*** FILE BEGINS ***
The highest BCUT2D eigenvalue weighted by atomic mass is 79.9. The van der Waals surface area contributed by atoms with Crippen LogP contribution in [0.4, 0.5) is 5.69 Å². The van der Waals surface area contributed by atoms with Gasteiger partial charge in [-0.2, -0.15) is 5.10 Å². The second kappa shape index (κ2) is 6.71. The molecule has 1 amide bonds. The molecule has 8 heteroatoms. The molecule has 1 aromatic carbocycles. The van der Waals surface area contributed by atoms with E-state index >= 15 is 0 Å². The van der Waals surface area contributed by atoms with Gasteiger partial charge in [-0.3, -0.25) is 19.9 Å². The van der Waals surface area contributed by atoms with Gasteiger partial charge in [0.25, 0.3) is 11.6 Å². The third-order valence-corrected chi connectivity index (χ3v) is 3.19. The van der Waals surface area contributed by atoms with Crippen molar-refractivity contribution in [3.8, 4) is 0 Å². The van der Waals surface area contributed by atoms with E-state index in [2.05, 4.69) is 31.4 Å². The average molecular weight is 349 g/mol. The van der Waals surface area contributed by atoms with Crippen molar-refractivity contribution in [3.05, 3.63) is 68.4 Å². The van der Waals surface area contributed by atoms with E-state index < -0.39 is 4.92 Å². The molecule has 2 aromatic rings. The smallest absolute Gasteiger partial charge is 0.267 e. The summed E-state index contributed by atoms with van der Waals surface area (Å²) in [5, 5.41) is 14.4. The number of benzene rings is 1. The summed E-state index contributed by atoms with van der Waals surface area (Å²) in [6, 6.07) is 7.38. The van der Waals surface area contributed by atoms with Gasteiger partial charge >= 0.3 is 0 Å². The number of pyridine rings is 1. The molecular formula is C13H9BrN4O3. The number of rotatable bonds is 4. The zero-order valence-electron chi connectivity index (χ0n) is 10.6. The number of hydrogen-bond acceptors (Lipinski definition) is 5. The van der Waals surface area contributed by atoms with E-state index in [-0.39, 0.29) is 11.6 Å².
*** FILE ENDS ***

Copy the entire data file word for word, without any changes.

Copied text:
The highest BCUT2D eigenvalue weighted by atomic mass is 79.9. The van der Waals surface area contributed by atoms with Crippen LogP contribution in [0.4, 0.5) is 5.69 Å². The van der Waals surface area contributed by atoms with Gasteiger partial charge in [-0.2, -0.15) is 5.10 Å². The second kappa shape index (κ2) is 6.71. The molecule has 1 amide bonds. The molecule has 8 heteroatoms. The molecule has 1 aromatic carbocycles. The van der Waals surface area contributed by atoms with E-state index >= 15 is 0 Å². The van der Waals surface area contributed by atoms with Gasteiger partial charge in [-0.3, -0.25) is 19.9 Å². The van der Waals surface area contributed by atoms with Gasteiger partial charge in [0.25, 0.3) is 11.6 Å². The third-order valence-corrected chi connectivity index (χ3v) is 3.19. The van der Waals surface area contributed by atoms with Crippen molar-refractivity contribution in [3.8, 4) is 0 Å². The van der Waals surface area contributed by atoms with E-state index in [2.05, 4.69) is 31.4 Å². The average molecular weight is 349 g/mol. The van der Waals surface area contributed by atoms with Crippen molar-refractivity contribution in [3.05, 3.63) is 68.4 Å². The van der Waals surface area contributed by atoms with E-state index < -0.39 is 4.92 Å². The molecule has 2 aromatic rings. The smallest absolute Gasteiger partial charge is 0.267 e. The summed E-state index contributed by atoms with van der Waals surface area (Å²) in [5, 5.41) is 14.4. The number of benzene rings is 1. The summed E-state index contributed by atoms with van der Waals surface area (Å²) in [6, 6.07) is 7.38. The van der Waals surface area contributed by atoms with Gasteiger partial charge >= 0.3 is 0 Å². The number of pyridine rings is 1. The molecular formula is C13H9BrN4O3. The number of rotatable bonds is 4. The zero-order valence-electron chi connectivity index (χ0n) is 10.6. The number of hydrogen-bond acceptors (Lipinski definition) is 5. The van der Waals surface area contributed by atoms with E-state index in [-0.39, 0.29) is 11.6 Å².